The prospect of joining the European Union of Cyprus is over-shadowed by the country’s unresolved political division since 1956.
The island was divided into Turkish Sector and Greek Sector as far as in 1956 by the British Colonial Government. First the capital Nicosia was divided by the barbed wires than followed by the other towns and rather big villages.
UNFICYP landed to the island after the severe inter communal clashes took place in 1964 according to UN resolution No. 186, dated March 4, 1964 and not after 1974 intervention.
Most people thinks that UNFICYP deployed in the island after the 1974 intervention. This of course is not the truth. The problem exists in the island since 1947.
Etnarh then the President Makarios, rejected the 1947 Lord Win-ster Plan, 1948 Edward Jackson Constitution, 1955 John Harding Proposals, 1956 Lord Radcliffe Plan, 1957 Paul Henry Spaak Plan, 1957 Selwyn Lloyd Proposals and 1958 Macmillan Plan only because they did not give a clear the way to Enosis, annexation with Greece.
If he had said yes to any of these plans or proposals and forget about enosis, then there would be no problem ever on the island which stands at the crossroads of Europe, the Middle East and Africa and has a strong export orientation.
For most of the last 12 accession countries, EU membership on May 1, 2004 and Jan 1, 2007 is very positive and beneficiary. It means an improved economic opportunity and free movement across 25 Eu-ropean countries.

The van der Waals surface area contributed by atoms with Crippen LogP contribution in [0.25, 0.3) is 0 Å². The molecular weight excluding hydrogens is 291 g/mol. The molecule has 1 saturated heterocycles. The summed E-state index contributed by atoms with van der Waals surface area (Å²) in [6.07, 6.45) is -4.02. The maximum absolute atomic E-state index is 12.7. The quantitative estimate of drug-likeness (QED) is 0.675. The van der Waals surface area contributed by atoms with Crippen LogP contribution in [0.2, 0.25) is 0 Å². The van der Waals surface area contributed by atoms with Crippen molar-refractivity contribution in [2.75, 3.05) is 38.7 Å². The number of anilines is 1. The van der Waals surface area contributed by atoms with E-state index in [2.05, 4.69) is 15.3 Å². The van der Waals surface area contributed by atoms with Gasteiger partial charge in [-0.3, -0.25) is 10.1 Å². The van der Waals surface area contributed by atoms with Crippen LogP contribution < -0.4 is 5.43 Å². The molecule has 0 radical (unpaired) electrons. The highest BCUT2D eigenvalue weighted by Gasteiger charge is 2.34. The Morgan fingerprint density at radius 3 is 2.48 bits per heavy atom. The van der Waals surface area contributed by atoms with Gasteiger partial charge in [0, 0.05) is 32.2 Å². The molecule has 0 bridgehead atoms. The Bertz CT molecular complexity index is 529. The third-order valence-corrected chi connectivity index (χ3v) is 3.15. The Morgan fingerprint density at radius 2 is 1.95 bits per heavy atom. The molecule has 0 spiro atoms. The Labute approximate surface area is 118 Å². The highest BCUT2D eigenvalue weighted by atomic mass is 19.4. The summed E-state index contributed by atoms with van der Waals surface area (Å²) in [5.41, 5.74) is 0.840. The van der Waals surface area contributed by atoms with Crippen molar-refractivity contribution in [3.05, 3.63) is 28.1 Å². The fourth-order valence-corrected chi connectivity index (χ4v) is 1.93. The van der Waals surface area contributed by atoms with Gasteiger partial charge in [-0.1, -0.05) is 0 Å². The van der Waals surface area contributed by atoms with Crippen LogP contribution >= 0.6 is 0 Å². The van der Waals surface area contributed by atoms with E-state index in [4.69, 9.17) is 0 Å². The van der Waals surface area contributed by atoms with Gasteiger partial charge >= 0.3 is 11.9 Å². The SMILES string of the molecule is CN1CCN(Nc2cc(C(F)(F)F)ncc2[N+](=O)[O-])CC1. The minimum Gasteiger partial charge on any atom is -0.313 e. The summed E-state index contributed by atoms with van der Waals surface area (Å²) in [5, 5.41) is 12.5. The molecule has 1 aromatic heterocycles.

Ankara has grown increasingly ambivalent to a settlement despite its EU ambitions and the fact that Brussels has linked its application for membership to a solution of the Cyprus problem.
Dark clouds blown by EU, berthed on the island of Cyprus, since May 1, 2004.
After the passage of three years since the April 24, 2004 Annan plan referendum it is now clearly visible that the side punished by the international community is the Turkish Cypriots, who voted “yes,” ra-ther than the Greek Cypriots, who rejected the plan. It can be observed that the international isolation and embargo of the Turkish Republic of Northern Cyprus (KKTC) and of the Turkish Cypriots is still on with hopes for finding a solution to the Cyprus problem becoming increa-singly slim.
The opposing and ambitious attitude of Greek Cypriot adminis-tration, with the assurance of being a full member and sitting on the decision-making side of Turkey’s EU accession talks — currently going off track – eroding gradually the hopes for a solution in the island.
The Greek settlers issue and the Greek mercenaries further com-plicate the Cyprus problem. Especially the existence of 230,000 Greek settlers in the south and 5,000 Greek mercenaries from Greece, defi-nitely overshadows the accession and the talks for a substantial solu-tion in the island.
However, for most Cypriots, EU accession is overshadowed by the island’s continuing division. The recent public polls held in the north and south reveals a stunning fact that 45% of Greek Cypriots and 65% of Turkish Cypriots are willing top live in two separate states located side-by-side rather then living together mixed, under a unilateral single state.